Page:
Feb. 25 (Bloomberg) -- China, the world’s second-biggest oil consumer, increased fuel prices for the first time since September after the cost of imported crude rose.
The maximum that gasoline can be sold to motorists will advance by 300 yuan ($48) a metric ton and diesel by 290 yuan a ton effective today, the National Development and Reform Commission said in a statement on its website yesterday. The pump price of 90-RON, China III gasoline in Beijing will rise 3.1 percent to 10,030 yuan a ton, or $4.60 a U.S. gallon, NDRC data show. The China III specification is similar to the Euro III fuel standard.
The price increase benefits China Petroleum & Chemical Corp., or Sinopec, the nation’s biggest oil refiner, according to Sanford C. Bernstein & Co. Brent oil, the benchmark price for more than half the world’s oil, has gained 4.6 percent to $113.91 a barrel since China cut fuel prices on Nov. 16.
“The price increase is good news for Sinopec which has been enjoying positive refining margins in recent months,” Neil Beveridge, a senior research analyst at Bernstein in Hong Kong, said in an e-mailed report today.
Gasoline and diesel prices are set by the NDRC under a system that tracks the 22-day moving average of a basket of crudes comprising Brent, Dubai and Indonesia’s Cinta. The government may adjust fuel rates when the measure changes more than 4 percent from the last modification. Crude gains have met the threshold since the November cut, the NDRC said.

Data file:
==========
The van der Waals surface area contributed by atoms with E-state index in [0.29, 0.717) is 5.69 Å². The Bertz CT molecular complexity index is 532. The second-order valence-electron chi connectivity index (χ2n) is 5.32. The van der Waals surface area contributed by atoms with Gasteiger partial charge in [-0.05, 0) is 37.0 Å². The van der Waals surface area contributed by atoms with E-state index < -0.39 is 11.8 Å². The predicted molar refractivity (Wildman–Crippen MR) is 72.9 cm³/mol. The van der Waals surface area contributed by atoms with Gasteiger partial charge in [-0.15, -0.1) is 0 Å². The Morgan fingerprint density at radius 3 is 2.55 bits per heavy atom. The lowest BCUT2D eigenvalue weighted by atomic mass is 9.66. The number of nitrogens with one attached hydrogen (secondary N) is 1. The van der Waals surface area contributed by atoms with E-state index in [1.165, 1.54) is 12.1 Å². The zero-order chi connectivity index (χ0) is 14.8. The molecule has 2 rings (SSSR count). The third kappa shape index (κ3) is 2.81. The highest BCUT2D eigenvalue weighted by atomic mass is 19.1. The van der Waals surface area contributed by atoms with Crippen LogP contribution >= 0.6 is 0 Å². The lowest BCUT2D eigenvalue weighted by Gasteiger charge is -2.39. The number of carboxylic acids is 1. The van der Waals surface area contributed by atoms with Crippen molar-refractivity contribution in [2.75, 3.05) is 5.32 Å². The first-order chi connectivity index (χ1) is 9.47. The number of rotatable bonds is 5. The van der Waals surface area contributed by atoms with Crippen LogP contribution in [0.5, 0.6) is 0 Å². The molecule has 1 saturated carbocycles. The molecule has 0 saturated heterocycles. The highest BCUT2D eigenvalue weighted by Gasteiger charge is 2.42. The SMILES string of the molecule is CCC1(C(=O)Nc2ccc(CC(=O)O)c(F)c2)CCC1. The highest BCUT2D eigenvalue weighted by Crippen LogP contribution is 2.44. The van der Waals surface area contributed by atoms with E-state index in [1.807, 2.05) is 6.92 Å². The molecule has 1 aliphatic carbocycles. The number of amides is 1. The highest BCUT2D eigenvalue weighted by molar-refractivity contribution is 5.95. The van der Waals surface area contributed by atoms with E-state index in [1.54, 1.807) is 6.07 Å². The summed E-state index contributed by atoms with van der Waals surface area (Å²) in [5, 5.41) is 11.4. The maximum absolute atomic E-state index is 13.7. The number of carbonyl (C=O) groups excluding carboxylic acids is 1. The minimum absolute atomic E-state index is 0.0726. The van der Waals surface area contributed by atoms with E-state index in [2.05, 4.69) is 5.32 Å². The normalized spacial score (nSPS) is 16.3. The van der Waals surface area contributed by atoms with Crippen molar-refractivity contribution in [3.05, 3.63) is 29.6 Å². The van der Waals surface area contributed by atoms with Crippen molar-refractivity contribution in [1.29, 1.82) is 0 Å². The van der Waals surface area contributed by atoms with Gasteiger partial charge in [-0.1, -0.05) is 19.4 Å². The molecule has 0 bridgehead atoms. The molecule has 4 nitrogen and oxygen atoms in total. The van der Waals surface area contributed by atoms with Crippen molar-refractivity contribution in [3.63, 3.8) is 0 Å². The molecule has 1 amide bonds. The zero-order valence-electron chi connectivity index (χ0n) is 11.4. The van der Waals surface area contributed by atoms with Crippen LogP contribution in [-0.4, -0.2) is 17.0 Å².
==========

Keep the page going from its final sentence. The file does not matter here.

Sinopec rose as much as 0.9 percent to HK$8.84 in Hong Kong trading today and was at HK$8.78 at 11:47 a.m. local time. PetroChina shares slid 0.4 percent to HK$10.66. The benchmark Hang Seng Index gained 0.1 percent.
PetroChina’s refining operations lost 30 billion yuan in the first nine months of 2012, the company said Oct. 30. Sinopec didn’t give a figure for its crude-processing unit.
China may let oil companies set fuel prices according to guideline rates posted by the government as part of planned reforms, the official Xinhua news agency reported March 28, citing Peng Sen, a former vice chairman at the NDRC. The new system may also shorten the pricing cycle to 10 days from 22 days and replace Indonesia’s Cinta with New York-traded West Texas Intermediate oil, China Petrochemical Corp., the parent company of Sinopec, said in its online newsletter March 28.
“We expect the government to announce the oil product pricing reforms post the National People’s Congress in March,” Beveridge said in the report. “This should improve sentiment towards refiners and reduce losses.”
The increase threatens to boost the consumer price index, according to Nomura Holdings Inc. Inflation was 2.5 percent in December from a year earlier, the most in seven months, according to government data. China must be alert to imported inflation and changes in price expectations, the People’s Bank of China said Feb. 6.
“We estimate the weight of gasoline in the CPI basket to be around 0.5 percent, so the direct impact of this hike on CPI inflation will be limited,” Zhang Zhiwei, the chief China economist at Nomura in Hong Kong, said in an e-mailed report today. “But if further price hikes are in the pipeline, which we believe to be the case, then the combined effect on CPI inflation would be visible.”
--Jing Yang. Editors: Paul Gordon, Alexander Kwiatkowski